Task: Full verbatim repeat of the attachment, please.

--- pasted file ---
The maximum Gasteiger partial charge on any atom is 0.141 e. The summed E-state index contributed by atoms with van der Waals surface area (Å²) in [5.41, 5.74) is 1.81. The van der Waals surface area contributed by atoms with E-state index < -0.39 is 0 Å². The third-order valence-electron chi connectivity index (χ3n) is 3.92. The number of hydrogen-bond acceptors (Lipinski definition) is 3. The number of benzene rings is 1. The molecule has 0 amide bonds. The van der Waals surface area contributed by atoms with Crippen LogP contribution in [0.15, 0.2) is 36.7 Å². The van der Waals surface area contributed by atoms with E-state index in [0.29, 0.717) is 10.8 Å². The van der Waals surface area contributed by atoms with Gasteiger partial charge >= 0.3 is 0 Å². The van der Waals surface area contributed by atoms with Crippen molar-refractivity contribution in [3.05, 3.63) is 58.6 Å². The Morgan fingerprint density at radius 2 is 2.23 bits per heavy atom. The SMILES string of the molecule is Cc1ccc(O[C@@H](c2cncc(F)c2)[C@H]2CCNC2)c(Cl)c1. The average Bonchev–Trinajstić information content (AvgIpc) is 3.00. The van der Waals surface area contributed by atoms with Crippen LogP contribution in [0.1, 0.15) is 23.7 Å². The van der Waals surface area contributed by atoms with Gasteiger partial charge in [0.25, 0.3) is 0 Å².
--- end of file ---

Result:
The maximum Gasteiger partial charge on any atom is 0.141 e. The summed E-state index contributed by atoms with van der Waals surface area (Å²) in [5.41, 5.74) is 1.81. The van der Waals surface area contributed by atoms with E-state index < -0.39 is 0 Å². The third-order valence-electron chi connectivity index (χ3n) is 3.92. The number of hydrogen-bond acceptors (Lipinski definition) is 3. The number of benzene rings is 1. The molecule has 0 amide bonds. The van der Waals surface area contributed by atoms with Crippen LogP contribution in [0.15, 0.2) is 36.7 Å². The van der Waals surface area contributed by atoms with E-state index in [0.29, 0.717) is 10.8 Å². The van der Waals surface area contributed by atoms with Gasteiger partial charge >= 0.3 is 0 Å². The van der Waals surface area contributed by atoms with Crippen molar-refractivity contribution in [3.05, 3.63) is 58.6 Å². The Morgan fingerprint density at radius 2 is 2.23 bits per heavy atom. The SMILES string of the molecule is Cc1ccc(O[C@@H](c2cncc(F)c2)[C@H]2CCNC2)c(Cl)c1. The average Bonchev–Trinajstić information content (AvgIpc) is 3.00. The van der Waals surface area contributed by atoms with Crippen LogP contribution in [0.1, 0.15) is 23.7 Å². The van der Waals surface area contributed by atoms with Gasteiger partial charge in [0.25, 0.3) is 0 Å².